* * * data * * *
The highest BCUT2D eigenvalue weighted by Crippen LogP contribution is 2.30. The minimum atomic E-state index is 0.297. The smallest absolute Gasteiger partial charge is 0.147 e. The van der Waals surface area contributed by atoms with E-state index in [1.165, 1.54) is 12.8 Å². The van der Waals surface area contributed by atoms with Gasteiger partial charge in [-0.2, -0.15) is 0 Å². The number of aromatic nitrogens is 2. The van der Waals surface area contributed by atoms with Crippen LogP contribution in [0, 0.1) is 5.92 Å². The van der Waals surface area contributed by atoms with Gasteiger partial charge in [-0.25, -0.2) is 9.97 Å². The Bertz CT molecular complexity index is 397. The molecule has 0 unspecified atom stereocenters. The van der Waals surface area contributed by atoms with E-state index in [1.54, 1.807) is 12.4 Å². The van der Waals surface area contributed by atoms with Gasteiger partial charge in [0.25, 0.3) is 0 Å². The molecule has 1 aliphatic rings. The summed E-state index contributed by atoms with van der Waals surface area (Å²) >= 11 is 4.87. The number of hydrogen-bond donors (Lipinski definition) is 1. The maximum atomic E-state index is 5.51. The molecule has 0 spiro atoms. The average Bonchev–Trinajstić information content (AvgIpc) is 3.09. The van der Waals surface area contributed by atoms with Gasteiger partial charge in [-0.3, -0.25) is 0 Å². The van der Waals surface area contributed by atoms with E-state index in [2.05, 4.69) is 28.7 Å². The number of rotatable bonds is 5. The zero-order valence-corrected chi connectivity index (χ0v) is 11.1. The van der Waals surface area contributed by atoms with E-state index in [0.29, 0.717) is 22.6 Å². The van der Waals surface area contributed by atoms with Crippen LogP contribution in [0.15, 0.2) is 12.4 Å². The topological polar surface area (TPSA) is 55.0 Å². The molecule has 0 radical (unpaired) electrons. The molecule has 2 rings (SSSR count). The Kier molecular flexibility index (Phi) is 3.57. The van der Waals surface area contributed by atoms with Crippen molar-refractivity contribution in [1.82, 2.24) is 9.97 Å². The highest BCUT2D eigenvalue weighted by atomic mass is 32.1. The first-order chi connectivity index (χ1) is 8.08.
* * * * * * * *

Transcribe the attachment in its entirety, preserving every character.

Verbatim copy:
The highest BCUT2D eigenvalue weighted by Crippen LogP contribution is 2.30. The minimum atomic E-state index is 0.297. The smallest absolute Gasteiger partial charge is 0.147 e. The van der Waals surface area contributed by atoms with E-state index in [1.165, 1.54) is 12.8 Å². The van der Waals surface area contributed by atoms with Gasteiger partial charge in [-0.2, -0.15) is 0 Å². The number of aromatic nitrogens is 2. The van der Waals surface area contributed by atoms with Crippen LogP contribution in [0, 0.1) is 5.92 Å². The van der Waals surface area contributed by atoms with Gasteiger partial charge in [-0.25, -0.2) is 9.97 Å². The Bertz CT molecular complexity index is 397. The molecule has 0 unspecified atom stereocenters. The van der Waals surface area contributed by atoms with E-state index in [1.54, 1.807) is 12.4 Å². The van der Waals surface area contributed by atoms with Gasteiger partial charge in [0.25, 0.3) is 0 Å². The molecule has 1 aliphatic rings. The summed E-state index contributed by atoms with van der Waals surface area (Å²) >= 11 is 4.87. The number of hydrogen-bond donors (Lipinski definition) is 1. The maximum atomic E-state index is 5.51. The molecule has 0 spiro atoms. The average Bonchev–Trinajstić information content (AvgIpc) is 3.09. The van der Waals surface area contributed by atoms with Gasteiger partial charge in [-0.3, -0.25) is 0 Å². The van der Waals surface area contributed by atoms with E-state index in [2.05, 4.69) is 28.7 Å². The number of rotatable bonds is 5. The zero-order valence-corrected chi connectivity index (χ0v) is 11.1. The van der Waals surface area contributed by atoms with E-state index in [0.29, 0.717) is 22.6 Å². The van der Waals surface area contributed by atoms with Crippen LogP contribution in [0.15, 0.2) is 12.4 Å². The topological polar surface area (TPSA) is 55.0 Å². The molecule has 0 radical (unpaired) electrons. The molecule has 2 rings (SSSR count). The Kier molecular flexibility index (Phi) is 3.57. The van der Waals surface area contributed by atoms with Crippen molar-refractivity contribution in [1.82, 2.24) is 9.97 Å². The highest BCUT2D eigenvalue weighted by atomic mass is 32.1. The first-order chi connectivity index (χ1) is 8.08.